‘Snoasis’ offers fun for whole family
Providing some family fun during a winter with no end in sight, the “Snoasis” community event proved very popular this past weekend.
Not only did three local teams complete their snow sculptures, but more than 120 adults and children stopped by the East End Hall on Saturday afternoon to check out the creations, play games, and have a snack.
“All the families that came out were really, really excited to be there,” she enthused.
“It was really nice seeing all the kids smiling.
“There were a lot of families out there,” Manty added. “It proves that the community enjoys family programming and things like that.”
While it’s unclear exactly how many people attended, Manty said about 120 ballots were cast during the “Fan Favourite” voting process—and certainly not everyone who came out Saturday did so.
Activities ranged from ice bowling, face-painting, and colouring to letting kids paint and dig away at snow blocks, including the fourth 8’x8’x8’ snow cube which no team had adopted to carve.
“There were kids out there of all different ages and they were all having fun,” said Manty.
“It was great to see everyone so happy and enjoying themselves.”
The “Friends of the Museum” also were on hand Saturday selling hotdogs and hot chocolate while new business “From the Grind Up” sold hot gourmet coffee and some baked goods.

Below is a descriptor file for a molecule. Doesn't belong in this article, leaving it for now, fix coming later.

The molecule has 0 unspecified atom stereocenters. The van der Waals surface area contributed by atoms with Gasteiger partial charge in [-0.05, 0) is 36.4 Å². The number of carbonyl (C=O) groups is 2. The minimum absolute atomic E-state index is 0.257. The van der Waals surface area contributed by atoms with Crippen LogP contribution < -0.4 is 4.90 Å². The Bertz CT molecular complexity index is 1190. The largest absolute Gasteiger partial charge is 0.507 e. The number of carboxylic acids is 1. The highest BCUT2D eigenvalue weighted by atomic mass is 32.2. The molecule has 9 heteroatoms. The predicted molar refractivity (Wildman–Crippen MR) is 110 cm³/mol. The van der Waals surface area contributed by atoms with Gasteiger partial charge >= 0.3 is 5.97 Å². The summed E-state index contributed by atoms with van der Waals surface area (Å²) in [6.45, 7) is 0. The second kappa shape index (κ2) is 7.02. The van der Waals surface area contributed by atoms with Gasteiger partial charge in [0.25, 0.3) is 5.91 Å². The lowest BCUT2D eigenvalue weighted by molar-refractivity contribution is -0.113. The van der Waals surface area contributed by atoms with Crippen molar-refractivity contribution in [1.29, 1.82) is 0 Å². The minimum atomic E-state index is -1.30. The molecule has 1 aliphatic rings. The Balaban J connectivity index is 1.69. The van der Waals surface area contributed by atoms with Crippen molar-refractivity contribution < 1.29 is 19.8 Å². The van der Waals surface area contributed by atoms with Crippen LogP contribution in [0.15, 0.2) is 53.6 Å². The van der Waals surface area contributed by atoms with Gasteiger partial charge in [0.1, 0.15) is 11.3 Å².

Manty thanked the community for its support of the event, including the Fort Frances Times, 93.1 The Border, Webb’s Power Shack, high school student volunteers, and her family members for setting up the boxes to form the snow cubes and then blowing snow into them.
As for the snow sculptures, “Building Bridges” by Lindsay Hamilton and Joe Galbraith won the “Judges’ Choice” award.
Manty said the race was “extremely close” between all three entries but in the end, judges Anna Pierroz, Nathan Cousineau, and Lisa Lee chose Hamilton and Galbraith’s piece.
The prize was a $75 gift certificate from Boston Pizza.
Their sculpture depicted several human figures forming a “bridge,” supporting each other and lifting each other up.
“I just thought that within the community, there is a lot of different groups, that in my opinion, should merge together to make a stronger community,” said Galbraith, who had come up with the idea for the design.
“I thought this was a way of sending a message,” he added.
Hamilton said the idea ties into the theme of “Our Community,” and also ties into Galbraith’s social work and her own work with Community Living here.
“We have to work together in order to cross the divide, to bring people together,” she stressed.
“Everyone has to pitch in and help with it.”
After initial work with a chainsaw to cut away large areas of their snow cube, Hamilton said tools they used included hand saws and even kitchen utensils (spatulas, spoons, etc.)